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When I posted an event listing on Facebook about a talk I’m hosting during International Nose Breathing Week in September, a friend asked me if it was a joke.  He thought I might be sharing a story from The Onion, famous for its satire of the day’s news a la The Colbert Report or The Daily Show with Jon Stewart.

For most people in our busy modern society who weren’t taught about optimal breathing at an early age by parents and schools, the fact that breathing is happening is good enough.  They’ve got more urgent things to attend to – and certainly more pressing health priorities, like exercise and eating right – than exploring whether they’re breathing through their mouth or nose.

They don’t know that mouth breathing is a major contributor to uncomfortable, chronic respiratory issues that hundreds of millions of people worldwide suffer from – asthma, allergies, eczema, anxiety, snoring and sleep apnea being the most common ones.

I began having asthma attacks when I was 4 years old, and I suppose I was predominantly a mouth breather until I stumbled into a Buteyko Breathing class when I was 47. Once I started nose breathing and practicing some basic breathing exercises, my asthma and allergies markedly improved.   I immediately stopped buying my $70 monthly reliever inhaler. And tonight I’m going drug-free to a party at someone’s home with a dog and two cats.

Earlier this year I posted a blog entry on 28 reasons to nose breathe.  Here are the high points:

  • People with respiratory illnesses over-breathe.  That is, they breathe two to four times more than people without  the same health problems.  When you breathe too much air in, you’ve got to breathe it out again, and you lose precious carbon dioxide manufactured by your body in the process. Carbon dioxide regulates many essential functions, including how much oxygen is released into your cells.  It’s ironic but true that you can be over-breathing and not get enough oxygen because your body is out of biochemical balance.   It’s possible to over-breathe with your nose, but most people do it by using their (bigger) mouths.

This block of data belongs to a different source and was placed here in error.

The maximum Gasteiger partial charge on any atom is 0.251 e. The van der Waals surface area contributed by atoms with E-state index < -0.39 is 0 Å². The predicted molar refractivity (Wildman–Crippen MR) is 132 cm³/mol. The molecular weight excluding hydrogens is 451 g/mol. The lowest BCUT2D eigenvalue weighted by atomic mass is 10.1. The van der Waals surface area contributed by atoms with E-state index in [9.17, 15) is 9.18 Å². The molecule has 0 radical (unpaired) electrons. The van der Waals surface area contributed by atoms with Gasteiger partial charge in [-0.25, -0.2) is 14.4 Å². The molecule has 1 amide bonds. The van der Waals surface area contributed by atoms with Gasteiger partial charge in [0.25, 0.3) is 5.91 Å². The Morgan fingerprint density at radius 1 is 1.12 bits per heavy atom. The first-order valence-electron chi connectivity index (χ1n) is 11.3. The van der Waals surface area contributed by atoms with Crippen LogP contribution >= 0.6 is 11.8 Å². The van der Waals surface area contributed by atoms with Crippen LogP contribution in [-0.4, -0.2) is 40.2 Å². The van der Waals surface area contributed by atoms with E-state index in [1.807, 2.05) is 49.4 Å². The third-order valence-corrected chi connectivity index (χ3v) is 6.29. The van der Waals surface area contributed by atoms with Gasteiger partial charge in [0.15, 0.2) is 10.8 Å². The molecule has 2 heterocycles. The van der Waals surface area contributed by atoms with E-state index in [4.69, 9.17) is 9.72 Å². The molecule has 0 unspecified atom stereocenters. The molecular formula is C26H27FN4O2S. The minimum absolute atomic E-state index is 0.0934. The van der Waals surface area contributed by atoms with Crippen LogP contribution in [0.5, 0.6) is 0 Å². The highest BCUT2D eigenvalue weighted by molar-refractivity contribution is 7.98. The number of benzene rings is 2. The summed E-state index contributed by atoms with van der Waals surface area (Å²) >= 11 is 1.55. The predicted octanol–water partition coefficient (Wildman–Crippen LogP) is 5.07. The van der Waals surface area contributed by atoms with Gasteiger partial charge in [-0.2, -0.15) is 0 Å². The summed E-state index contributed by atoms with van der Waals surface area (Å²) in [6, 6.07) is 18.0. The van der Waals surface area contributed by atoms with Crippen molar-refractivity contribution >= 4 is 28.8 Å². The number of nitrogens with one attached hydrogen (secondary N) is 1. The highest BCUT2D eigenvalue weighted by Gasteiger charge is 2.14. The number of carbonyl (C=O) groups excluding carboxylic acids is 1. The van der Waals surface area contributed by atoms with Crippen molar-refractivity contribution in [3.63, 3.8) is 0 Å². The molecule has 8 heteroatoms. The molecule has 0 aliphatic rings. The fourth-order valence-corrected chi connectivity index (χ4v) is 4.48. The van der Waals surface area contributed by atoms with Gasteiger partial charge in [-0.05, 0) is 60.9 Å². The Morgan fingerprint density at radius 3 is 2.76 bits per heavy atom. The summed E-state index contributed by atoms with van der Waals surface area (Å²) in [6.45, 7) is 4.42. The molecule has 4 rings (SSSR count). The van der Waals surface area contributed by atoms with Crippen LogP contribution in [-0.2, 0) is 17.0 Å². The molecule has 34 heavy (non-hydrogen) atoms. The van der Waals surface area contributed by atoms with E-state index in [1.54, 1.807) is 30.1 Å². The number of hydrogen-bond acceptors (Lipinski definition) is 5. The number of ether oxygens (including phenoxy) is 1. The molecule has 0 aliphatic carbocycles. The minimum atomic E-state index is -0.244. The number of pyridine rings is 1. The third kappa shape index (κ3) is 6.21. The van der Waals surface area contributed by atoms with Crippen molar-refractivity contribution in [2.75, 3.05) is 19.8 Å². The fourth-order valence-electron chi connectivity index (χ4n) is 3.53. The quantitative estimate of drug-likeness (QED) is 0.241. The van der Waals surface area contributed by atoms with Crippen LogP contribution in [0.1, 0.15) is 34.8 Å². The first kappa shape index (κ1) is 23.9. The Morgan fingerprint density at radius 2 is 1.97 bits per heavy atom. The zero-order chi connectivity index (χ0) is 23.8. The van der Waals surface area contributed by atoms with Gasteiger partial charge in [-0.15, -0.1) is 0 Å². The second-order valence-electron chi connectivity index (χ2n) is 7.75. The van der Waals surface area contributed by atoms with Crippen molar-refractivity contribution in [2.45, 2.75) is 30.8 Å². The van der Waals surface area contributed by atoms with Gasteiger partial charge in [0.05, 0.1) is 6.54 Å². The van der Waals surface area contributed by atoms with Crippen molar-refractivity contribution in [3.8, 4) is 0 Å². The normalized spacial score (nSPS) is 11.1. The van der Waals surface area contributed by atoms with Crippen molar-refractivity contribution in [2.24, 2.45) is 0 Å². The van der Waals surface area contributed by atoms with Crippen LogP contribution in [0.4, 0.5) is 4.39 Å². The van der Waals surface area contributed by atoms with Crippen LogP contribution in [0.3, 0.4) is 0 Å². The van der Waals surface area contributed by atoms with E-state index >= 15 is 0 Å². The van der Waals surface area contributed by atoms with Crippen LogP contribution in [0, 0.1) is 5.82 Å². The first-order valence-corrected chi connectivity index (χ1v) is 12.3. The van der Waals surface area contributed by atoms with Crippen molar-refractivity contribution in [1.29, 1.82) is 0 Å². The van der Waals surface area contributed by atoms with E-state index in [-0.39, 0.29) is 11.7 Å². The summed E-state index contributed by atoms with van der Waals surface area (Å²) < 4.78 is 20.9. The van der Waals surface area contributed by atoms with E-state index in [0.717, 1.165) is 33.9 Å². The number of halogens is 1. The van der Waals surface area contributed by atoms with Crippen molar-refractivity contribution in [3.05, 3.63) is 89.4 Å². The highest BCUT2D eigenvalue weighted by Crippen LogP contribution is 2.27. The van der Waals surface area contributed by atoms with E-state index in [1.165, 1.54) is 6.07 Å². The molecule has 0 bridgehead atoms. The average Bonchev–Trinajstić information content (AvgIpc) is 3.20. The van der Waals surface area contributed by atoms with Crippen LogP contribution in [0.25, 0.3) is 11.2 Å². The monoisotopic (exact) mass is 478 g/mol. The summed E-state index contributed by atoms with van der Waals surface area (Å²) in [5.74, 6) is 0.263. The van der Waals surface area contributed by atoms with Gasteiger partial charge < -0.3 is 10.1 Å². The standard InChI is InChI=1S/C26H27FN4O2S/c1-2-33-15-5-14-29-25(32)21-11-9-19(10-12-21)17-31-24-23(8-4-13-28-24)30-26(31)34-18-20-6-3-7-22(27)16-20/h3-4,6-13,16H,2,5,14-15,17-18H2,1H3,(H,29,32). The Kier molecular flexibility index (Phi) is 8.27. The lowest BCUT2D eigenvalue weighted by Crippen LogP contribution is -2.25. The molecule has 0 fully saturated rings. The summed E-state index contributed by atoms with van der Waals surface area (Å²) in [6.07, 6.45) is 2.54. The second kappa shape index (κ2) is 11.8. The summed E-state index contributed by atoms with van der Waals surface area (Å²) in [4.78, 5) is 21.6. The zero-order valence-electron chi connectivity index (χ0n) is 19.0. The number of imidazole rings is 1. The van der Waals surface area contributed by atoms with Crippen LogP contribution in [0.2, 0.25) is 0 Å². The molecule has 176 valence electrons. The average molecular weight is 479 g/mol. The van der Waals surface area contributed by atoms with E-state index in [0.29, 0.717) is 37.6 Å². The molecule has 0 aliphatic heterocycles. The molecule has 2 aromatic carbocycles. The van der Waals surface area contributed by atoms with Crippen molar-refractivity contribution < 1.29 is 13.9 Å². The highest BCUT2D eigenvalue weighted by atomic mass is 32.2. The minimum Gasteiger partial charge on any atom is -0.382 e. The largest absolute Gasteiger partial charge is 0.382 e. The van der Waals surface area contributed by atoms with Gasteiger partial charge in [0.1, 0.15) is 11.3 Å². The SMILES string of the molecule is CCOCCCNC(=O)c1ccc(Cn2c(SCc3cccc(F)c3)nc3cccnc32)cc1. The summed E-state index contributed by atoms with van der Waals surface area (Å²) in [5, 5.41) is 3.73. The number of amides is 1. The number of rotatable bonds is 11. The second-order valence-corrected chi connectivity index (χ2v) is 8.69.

• Mouth breathing tends to make people more nervous, which causes a whole host of other issues.  It typically inflates only the upper lobes of the lungs, which are connected to the sympathetic nerve fibers, the branch of the nervous system that activates the fight-or-flight response. When you switch to nose breathing, you inflate the entire lungs, including the lower lobes, which are connected to the parasympathetic branch of the nervous system, the branch that calms the body, slows the heart rate, relaxes and soothes.
  • The nose filters stuff out of the air we breathe that shouldn’t reach the lungs – like pollutants and large particles.

Not so long ago in indigenous societies, mothers stood vigil against mouth breathing by closing their children’s mouths when they were sleeping and at other times when their mouths were open inappropriately. Infants also model their parents’ facial patterns, and all they saw was nose-breathing.

I’ve got a 7-year-old, and I don’t think I’m alone in taking advice on how to raise her from books and the medical establishment, not my grandmothers who are long gone.   It seems like “the system” is oriented toward expensive drugs and quick fixes, not free tools that can go a long way toward eliminating health conditions through common sense.

Related posts include:

  • Elite Athletes: You Don’t Get More Energy Breathing Through Your Mouth During Heavy Exertion 
  • Top 10 Ways People Breathe Through Their Mouths Without Knowing It
  • How People Start Mouth Breathing…Infants Straight Out of the Womb Don’t Do It
  • Why Mouth Breathing Is A Disaster For Children’s Health

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